Intersection of gender-based violence and xenophobia against visible minority women: examining the status quo for policy and practice implications

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About the project

Gender-based violence (GBV) is a broad term that includes any action resulting in physical, mental, or emotional harm toward women because of their gender. GBV can intersect with xenophobia and disproportionately affect visible minority women who are non-Indigenous and non-Caucasian women. Among different forms of GBV, community and structural forms of violence substantially affect visible minority women’s lives in Canada. Community-level GBV often manifests through instances like race-based hate crimes or sexual violence, while hostility and discrimination toward women in the workplace are examples of structural-level GBV.

Visible minority women, including cis and trans women, have become the prime targets of increased xenophobic violence in public places and workplaces in Canada. Failure to address such violence at the structural level creates a cycle where acts of GBV are seen as individual problems, and victims are dissuaded from reporting and seeking support. We conducted a systematic review to identify the knowledge strengths and gaps in research about community- and structural-level GBV against visible minority women, barriers to accessing support for GBV, and existing policies and practices in five immigrant-receiving English-speaking countries: Canada, the United Kingdom, the United States, Australia and New Zealand. Central to our approach was applying an intersectional lens to examine recent literature on community- and structural-level GBV.

Key findings

Theme 1: Intersections of Xenophobia and Sexism Affecting Visible Minorities

  1. Intersectionality in Experiences of GBV: Visible minority women, particularly those from Black, Latinx and Asian communities, commonly experience GBV, including sexual harassment in public places. This is especially true for trans women, those with a history of homelessness, or those involved in sex work. South Asian, Filipina and other visible minority women also report experiencing GBV, often in healthcare and caregiving workplace settings.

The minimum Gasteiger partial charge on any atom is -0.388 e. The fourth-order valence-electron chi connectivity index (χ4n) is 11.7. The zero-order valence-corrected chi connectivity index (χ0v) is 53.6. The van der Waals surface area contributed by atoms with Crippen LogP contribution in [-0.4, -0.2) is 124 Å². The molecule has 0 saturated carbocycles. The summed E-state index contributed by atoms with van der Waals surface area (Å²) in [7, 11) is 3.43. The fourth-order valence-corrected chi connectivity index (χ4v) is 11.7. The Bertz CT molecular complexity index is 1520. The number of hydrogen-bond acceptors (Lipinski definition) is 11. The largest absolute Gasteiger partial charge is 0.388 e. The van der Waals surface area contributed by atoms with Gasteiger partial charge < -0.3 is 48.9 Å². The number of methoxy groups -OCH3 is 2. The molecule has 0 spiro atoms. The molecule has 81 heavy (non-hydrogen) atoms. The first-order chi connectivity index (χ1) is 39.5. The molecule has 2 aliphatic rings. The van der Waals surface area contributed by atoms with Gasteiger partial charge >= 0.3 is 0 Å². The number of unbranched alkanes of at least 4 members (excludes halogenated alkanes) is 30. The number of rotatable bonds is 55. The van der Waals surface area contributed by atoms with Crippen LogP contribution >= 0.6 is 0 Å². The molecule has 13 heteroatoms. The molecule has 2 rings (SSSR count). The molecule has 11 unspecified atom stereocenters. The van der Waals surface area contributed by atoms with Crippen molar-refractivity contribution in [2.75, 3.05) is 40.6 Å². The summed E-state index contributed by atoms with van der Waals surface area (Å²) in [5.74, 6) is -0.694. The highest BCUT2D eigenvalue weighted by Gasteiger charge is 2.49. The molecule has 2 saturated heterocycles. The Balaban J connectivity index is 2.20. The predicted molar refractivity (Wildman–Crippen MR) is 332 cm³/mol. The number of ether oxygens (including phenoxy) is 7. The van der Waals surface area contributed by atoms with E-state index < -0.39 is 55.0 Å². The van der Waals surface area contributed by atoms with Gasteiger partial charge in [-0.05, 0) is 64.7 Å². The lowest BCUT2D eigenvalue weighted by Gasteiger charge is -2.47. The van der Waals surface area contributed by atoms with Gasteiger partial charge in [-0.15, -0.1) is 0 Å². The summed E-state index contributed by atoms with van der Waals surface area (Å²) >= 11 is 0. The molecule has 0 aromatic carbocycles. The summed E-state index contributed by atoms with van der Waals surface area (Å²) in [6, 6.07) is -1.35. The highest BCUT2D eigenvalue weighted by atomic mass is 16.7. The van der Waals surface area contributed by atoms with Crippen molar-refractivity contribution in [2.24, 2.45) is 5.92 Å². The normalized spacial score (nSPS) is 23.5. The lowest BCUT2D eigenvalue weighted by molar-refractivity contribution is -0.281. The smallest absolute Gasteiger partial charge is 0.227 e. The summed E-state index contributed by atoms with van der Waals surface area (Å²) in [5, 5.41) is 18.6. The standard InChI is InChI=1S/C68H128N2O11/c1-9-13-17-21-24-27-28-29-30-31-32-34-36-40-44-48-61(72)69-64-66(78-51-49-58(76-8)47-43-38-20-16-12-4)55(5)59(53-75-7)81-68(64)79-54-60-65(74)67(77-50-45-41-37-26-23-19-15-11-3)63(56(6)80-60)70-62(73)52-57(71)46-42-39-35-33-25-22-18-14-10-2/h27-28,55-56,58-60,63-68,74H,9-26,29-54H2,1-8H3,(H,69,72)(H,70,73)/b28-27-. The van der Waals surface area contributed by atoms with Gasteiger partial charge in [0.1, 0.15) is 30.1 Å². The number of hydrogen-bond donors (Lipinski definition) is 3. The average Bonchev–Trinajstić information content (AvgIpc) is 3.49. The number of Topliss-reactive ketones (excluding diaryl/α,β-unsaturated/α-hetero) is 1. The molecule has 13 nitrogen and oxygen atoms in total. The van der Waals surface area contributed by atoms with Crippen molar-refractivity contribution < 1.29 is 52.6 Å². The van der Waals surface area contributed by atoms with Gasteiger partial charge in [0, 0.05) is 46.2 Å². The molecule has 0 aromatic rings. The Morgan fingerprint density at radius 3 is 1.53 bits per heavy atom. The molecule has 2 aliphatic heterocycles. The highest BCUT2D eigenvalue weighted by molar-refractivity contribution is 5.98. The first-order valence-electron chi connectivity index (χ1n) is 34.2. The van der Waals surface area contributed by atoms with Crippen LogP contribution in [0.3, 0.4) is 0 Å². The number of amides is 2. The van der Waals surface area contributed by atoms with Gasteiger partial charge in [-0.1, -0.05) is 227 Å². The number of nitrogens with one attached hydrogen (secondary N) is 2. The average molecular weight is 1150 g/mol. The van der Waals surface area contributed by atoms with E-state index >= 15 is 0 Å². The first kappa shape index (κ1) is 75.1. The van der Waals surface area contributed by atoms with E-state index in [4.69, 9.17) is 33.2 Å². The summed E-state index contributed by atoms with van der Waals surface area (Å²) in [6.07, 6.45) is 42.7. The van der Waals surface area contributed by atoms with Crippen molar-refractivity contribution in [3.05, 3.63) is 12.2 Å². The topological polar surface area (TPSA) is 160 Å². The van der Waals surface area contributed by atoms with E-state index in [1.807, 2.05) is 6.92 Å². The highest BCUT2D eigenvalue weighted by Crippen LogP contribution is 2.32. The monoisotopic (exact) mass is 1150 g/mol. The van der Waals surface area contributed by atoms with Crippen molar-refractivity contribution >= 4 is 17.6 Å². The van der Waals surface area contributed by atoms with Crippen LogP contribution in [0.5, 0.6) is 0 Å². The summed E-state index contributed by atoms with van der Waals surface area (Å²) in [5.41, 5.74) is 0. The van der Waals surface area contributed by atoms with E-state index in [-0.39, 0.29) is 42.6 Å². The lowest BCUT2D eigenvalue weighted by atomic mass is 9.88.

2. Violence setting variation: Young women are often victims of violence in home and educational settings, while adults experience violence in their workplace. Online GBV, particularly sexual objectification and harassment, is frequently reported by visible minority women.
  3. Intersection with structural disparity: Structural disparities such as poverty, precarious immigration status and societal stereotypes increase the vulnerability of visible minority women to GBV. Undocumented immigrants and those working in unregulated work conditions encounter higher instances of violence, including labour exploitation affecting their health and wellness.

Theme 2: Challenges in Addressing Community/Structural Level GBV

  1. Barriers to Reporting Violence and Harassment: Many GBV victims avoid reporting due to fear of retaliation, lack of familial support, and mistrust in law enforcement. This results in underreporting and inadequate access to resources.
  2. Cultural and Linguistic Barriers: Many visible minority women are also immigrants or refugees and may face certain limitations in understanding subtle racism/microaggression, therefore struggling to deal with such a situation. They often encounter racial slurs and stereotypical jokes that they perceive as derogatory, yet feel clueless about responding to them.